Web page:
Whether you’re looking for a place to celebrate a wedding, an anniversary or the reuniting of long-lost kin at a family reunion, Erin’s Pavilion has it all. It’s just five years old but already a reader favorite, and no wonder. There’s plenty of space for kids to play tag outside while older folks mingle and enjoy adult beverages. You won’t feel cramped, given the high ceilings and huge windows that afford views of the park. While you probably won’t notice it, the pavilion is also one of the most environment-friendly public spaces in Springfield, having been recognized by the U.S. Green Building Council for its energy efficiency, wise use of water and other green touches.
Runners-up: Boondocks, Arlington’s

Jim Fulgenzi - Jim Fulgenzi and Company
2475 West Monroe St., 341-5393

Jim Fulgenzi comes from a family of builders, so it was only natural that he’d take the next step and go into real estate. Fulgenzi, who owns Jim Fulgenzi & Company RE/MAX Professionals, has been in the real estate business for 22 years. “I’ve actually always had a love for homes,” he said, adding that he likes real estate because it’s challenging. “Every day, it’s a little bit different,” he said. “That keeps it fresh and interesting.” While Fulgenzi was surprised to have been nominated for “best Realtor,” he hopes it was because of the care and attention he gives each client. “It’s really taking the time to sit down with them and get a firm understanding of what their needs are, and then helping them understand the realities of the marketplace,” he said. “Our goal is to give our clients the best representation they can possibly get.”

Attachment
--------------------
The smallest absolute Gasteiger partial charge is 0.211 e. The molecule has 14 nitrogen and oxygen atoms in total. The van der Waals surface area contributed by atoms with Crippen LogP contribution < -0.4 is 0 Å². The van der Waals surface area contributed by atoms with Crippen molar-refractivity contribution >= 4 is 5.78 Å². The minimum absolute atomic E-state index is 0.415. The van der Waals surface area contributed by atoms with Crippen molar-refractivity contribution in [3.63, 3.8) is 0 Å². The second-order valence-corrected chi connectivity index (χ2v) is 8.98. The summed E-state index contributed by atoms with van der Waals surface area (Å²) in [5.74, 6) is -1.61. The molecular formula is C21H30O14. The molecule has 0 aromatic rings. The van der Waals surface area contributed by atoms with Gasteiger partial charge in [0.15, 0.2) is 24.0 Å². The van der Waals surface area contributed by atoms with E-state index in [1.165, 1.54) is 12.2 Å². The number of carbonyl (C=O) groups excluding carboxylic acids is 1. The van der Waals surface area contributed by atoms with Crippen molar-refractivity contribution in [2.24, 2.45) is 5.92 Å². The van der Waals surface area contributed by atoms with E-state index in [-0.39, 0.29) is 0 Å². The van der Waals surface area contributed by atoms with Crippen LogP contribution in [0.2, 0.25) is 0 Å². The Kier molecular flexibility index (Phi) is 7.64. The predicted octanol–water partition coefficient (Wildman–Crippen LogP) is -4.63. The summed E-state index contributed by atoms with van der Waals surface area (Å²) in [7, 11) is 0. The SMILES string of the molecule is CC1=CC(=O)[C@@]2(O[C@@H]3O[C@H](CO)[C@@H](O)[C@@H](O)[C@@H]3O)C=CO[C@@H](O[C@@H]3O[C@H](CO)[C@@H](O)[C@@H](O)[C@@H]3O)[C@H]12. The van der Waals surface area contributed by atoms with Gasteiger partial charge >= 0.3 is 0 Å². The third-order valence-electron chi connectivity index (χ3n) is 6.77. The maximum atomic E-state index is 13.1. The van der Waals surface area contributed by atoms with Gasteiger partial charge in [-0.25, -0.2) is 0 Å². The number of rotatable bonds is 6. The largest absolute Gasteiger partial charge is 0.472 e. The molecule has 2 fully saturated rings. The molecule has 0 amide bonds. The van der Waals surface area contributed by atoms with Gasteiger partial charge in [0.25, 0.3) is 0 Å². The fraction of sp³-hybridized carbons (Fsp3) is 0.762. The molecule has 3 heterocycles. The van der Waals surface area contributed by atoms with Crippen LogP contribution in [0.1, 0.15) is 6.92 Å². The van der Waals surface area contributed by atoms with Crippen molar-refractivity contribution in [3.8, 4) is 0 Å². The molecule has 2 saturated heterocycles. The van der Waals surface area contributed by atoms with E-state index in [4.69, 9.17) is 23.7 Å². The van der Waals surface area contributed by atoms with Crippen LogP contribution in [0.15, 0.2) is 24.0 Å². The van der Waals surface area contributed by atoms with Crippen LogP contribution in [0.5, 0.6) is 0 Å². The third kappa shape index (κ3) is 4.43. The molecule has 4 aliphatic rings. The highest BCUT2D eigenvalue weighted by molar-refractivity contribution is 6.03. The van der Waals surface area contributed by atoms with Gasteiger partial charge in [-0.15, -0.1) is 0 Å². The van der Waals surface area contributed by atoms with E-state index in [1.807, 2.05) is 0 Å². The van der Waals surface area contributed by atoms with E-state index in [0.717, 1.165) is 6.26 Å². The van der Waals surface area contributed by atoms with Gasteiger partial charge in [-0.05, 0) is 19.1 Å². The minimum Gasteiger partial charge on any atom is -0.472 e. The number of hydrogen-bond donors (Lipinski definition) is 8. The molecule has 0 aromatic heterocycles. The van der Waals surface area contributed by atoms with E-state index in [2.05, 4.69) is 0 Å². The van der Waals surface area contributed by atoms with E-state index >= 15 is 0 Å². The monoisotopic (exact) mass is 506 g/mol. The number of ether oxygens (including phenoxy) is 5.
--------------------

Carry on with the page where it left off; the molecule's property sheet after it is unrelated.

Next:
Runners-up: Kyle Killebrew - Real Estate Group, Jami Winchester - Real Estate Group

Denney Jewelers
2901 Wabash Ave., 787-0500

Before it was fashionable, Denney Jewelers reached out to gay customers, promoting their wares to same-sex couples at pride events even before gay marriage became the law of the land. Call it both socially enlightened and smart business on the part of Denney, which has long been known as one of the region’s best jewelers. The store got its start in 1963 in Jacksonville, when Ray Denney took over Crawford Jewelers and didn’t change the name for more than 20 years before finally naming it after himself in 1984. The store moved from Jacksonville to Springfield in 2005, more than doubling in size, but the place has kept its small town values. You’ll never feel pressured or rushed at Denney, now owned by Shane Denney, Ray Denney’s son, and his wife, Cathy. With a staff of more than a dozen, an expert is never far, whether you need to know what grandma’s diamond is really worth or why your favorite watch has suddenly stopped ticking. The showroom is one of the biggest in town, as is the selection.